His Dundonian father, Jimmy, was a army PE instructor, and his mother Nellie’s parents, Lithuanian immigrants. Billy was born in Bellshill, Lanarkshire, and lived in a miners’ row cottage until his dad was posted to Hereford. There Billy played rugby, mainly as a winger, but on the family’s return to Scotland, it was back to the round ball game at Our Lady’s High School in Motherwell.
In 1957, Stein, then Celtic’s youth coach sought his signature after watching him play for Scotland schoolboys against England. McNeill recalled Stein asking his mother: “If he steps out of line, is it OK if I give him a skelp?”
Mrs McNeill agreed, and Billy could not refuse the lure of Celtic, despite a desire to attend university which inevitably had to go by the wayside.
Stein left Celtic, returning again as manager in 1965, at a time when McNeill was on the verge of seeking a transfer. He transformed the club, winning the first available trophy, the Scottish Cup, and then set-off on that remarkable run of 9 Championships in-a-row.
There would also be six more Scottish Cups, and six Scottish League Cups for a team built around McNeill in central defence, and of course that European Cup, after which the team was dubbed ‘The Lisbon Lions’.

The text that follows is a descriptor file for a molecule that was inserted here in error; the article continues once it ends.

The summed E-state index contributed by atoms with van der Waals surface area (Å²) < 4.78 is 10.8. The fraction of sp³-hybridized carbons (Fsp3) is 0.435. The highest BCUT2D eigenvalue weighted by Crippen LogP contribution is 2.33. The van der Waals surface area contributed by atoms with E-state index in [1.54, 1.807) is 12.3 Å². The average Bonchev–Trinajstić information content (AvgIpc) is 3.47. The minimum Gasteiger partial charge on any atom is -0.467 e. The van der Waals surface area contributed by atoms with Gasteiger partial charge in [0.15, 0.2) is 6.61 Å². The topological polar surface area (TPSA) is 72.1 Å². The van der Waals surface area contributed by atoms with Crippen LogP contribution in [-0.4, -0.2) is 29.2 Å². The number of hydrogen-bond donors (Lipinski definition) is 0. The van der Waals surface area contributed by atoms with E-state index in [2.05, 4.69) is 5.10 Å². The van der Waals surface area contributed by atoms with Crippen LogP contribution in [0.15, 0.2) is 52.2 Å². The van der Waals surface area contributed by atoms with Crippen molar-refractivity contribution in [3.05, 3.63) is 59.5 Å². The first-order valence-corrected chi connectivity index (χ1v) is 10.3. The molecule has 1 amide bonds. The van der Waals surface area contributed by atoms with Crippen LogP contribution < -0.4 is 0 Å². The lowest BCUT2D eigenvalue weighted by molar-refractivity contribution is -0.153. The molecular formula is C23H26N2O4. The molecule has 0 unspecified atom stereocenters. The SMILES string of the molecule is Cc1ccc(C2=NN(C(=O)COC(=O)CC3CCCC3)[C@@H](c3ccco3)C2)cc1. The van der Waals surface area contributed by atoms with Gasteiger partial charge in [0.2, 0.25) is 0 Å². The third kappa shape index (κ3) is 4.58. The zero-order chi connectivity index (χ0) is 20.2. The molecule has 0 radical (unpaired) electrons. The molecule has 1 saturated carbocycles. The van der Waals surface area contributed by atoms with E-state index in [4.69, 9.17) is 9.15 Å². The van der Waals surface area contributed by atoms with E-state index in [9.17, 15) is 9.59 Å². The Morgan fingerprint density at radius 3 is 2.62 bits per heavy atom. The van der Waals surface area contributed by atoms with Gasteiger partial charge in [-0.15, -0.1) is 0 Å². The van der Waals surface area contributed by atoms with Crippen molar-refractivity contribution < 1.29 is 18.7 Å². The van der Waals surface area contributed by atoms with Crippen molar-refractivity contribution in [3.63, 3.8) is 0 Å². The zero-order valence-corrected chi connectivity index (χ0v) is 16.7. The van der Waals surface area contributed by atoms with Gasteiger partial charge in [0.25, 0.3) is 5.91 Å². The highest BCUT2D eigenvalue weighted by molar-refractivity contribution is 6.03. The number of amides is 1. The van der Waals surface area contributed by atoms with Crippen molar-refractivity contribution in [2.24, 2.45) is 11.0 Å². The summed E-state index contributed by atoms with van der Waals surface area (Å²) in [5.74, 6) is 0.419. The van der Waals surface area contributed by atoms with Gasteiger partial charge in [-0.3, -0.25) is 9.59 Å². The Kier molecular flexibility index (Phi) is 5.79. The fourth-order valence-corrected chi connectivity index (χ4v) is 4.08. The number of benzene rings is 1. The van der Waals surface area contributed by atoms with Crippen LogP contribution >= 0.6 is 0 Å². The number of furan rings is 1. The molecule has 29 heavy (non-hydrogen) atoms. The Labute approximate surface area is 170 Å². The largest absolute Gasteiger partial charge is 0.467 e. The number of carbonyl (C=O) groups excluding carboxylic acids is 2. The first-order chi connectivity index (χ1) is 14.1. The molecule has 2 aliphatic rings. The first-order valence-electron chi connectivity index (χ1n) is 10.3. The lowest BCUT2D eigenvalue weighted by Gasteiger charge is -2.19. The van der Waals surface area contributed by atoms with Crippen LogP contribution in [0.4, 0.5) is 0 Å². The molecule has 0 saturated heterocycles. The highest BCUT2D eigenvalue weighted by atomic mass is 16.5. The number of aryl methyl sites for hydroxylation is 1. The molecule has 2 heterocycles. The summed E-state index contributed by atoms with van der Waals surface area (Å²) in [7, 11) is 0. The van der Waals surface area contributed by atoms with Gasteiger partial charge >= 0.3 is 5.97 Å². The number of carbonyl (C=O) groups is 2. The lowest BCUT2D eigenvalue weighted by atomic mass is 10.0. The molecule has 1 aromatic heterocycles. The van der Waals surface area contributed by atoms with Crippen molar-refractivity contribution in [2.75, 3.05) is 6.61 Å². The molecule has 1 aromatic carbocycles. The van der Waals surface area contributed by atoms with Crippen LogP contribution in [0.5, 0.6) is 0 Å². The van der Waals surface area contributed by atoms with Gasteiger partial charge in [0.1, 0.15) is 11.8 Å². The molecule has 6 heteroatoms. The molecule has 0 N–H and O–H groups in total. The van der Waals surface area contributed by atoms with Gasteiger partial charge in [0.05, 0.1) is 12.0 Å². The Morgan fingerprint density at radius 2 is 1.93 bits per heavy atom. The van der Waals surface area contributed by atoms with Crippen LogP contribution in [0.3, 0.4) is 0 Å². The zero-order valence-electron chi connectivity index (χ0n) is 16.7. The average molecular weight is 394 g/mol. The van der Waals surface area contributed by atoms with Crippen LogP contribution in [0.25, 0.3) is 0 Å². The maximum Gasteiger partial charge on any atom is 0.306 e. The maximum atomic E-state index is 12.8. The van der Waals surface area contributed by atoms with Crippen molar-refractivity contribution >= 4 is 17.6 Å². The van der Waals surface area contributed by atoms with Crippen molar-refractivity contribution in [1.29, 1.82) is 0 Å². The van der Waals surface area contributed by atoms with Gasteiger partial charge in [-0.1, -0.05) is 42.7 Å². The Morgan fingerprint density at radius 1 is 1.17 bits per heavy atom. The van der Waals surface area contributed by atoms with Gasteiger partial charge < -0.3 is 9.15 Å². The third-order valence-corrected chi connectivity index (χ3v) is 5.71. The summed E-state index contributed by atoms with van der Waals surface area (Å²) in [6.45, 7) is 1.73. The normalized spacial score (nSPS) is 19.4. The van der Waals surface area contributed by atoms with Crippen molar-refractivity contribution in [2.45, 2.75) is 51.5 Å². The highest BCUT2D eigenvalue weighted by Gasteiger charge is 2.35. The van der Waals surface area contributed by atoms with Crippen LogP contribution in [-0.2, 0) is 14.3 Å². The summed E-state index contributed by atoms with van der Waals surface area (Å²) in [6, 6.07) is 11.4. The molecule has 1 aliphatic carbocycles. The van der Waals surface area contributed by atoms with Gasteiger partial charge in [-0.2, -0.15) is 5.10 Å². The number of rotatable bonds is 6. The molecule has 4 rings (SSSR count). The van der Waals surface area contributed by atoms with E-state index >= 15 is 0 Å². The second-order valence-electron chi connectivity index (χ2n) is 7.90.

There was another European Cup Final appearance in 1970, after defeating the much-fancied English club, Leeds United in the semi-finals. The home leg was not played at Parkhead, but at Hampden, and was witnessed by a crowd of 136,505. Celtic, favourites this time in the final over Holland’s Feyenoord, lost 1-2 in extra-time.
McNeill pursued a business career after hanging up his boots in 1975, but this proved disastrous, and he entered football management with Clyde. Time at Clyde was brief before Aberdeen came calling. He took the Dons to runner-up spot in his first season (three places above Celtic) and might never have left only for Jock Stein’s decision to step down at Celtic. Stein recommended his former captain as his replacement.
McNeill found the lure of Celtic too hard to turn down once again, and interestingly he was replaced by another young up and coming manager at Aberdeen, Alex Ferguson.
Success returned to Celtic immediately, with the Scottish title arriving in his first season, followed by two more in a five-year spell.
By the early 80s McNeill was disillusioned and frustrated at how the club was being run by chairman Desmond White, and the transfer of Charlie Nicholas to Arsenal against his wishes was the last straw. He had also discovered he was being paid less than rival managers at smaller clubs; Aberdeen, Dundee United and St Mirren.
Frustrated by lack of resources to strengthen Celtic, McNeill was to conclude, “loyalty was a one-way street,” and he left to manage Manchester City who had just been relegated to the English second division.